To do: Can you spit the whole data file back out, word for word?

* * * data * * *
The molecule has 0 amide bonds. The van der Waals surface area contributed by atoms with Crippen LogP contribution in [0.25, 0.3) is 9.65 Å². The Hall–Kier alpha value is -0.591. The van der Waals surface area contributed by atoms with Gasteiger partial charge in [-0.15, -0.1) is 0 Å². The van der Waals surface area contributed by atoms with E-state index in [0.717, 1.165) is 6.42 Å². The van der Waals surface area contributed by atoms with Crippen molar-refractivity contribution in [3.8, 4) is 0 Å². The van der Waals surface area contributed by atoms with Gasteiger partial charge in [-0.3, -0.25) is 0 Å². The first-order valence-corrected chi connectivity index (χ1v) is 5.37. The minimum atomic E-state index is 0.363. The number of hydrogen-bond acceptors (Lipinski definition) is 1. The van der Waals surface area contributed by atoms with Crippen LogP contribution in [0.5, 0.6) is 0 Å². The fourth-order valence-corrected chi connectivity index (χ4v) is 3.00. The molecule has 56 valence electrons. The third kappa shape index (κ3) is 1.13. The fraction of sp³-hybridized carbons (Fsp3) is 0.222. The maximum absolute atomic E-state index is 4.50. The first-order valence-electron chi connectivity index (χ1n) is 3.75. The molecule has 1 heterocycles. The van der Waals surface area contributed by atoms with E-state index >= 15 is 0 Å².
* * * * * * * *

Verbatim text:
The molecule has 0 amide bonds. The van der Waals surface area contributed by atoms with Crippen LogP contribution in [0.25, 0.3) is 9.65 Å². The Hall–Kier alpha value is -0.591. The van der Waals surface area contributed by atoms with Gasteiger partial charge in [-0.15, -0.1) is 0 Å². The van der Waals surface area contributed by atoms with E-state index in [0.717, 1.165) is 6.42 Å². The van der Waals surface area contributed by atoms with Crippen molar-refractivity contribution in [3.8, 4) is 0 Å². The van der Waals surface area contributed by atoms with Gasteiger partial charge in [-0.3, -0.25) is 0 Å². The first-order valence-corrected chi connectivity index (χ1v) is 5.37. The minimum atomic E-state index is 0.363. The number of hydrogen-bond acceptors (Lipinski definition) is 1. The van der Waals surface area contributed by atoms with Crippen LogP contribution in [0.5, 0.6) is 0 Å². The fourth-order valence-corrected chi connectivity index (χ4v) is 3.00. The molecule has 56 valence electrons. The third kappa shape index (κ3) is 1.13. The fraction of sp³-hybridized carbons (Fsp3) is 0.222. The maximum absolute atomic E-state index is 4.50. The first-order valence-electron chi connectivity index (χ1n) is 3.75. The molecule has 1 heterocycles. The van der Waals surface area contributed by atoms with E-state index >= 15 is 0 Å².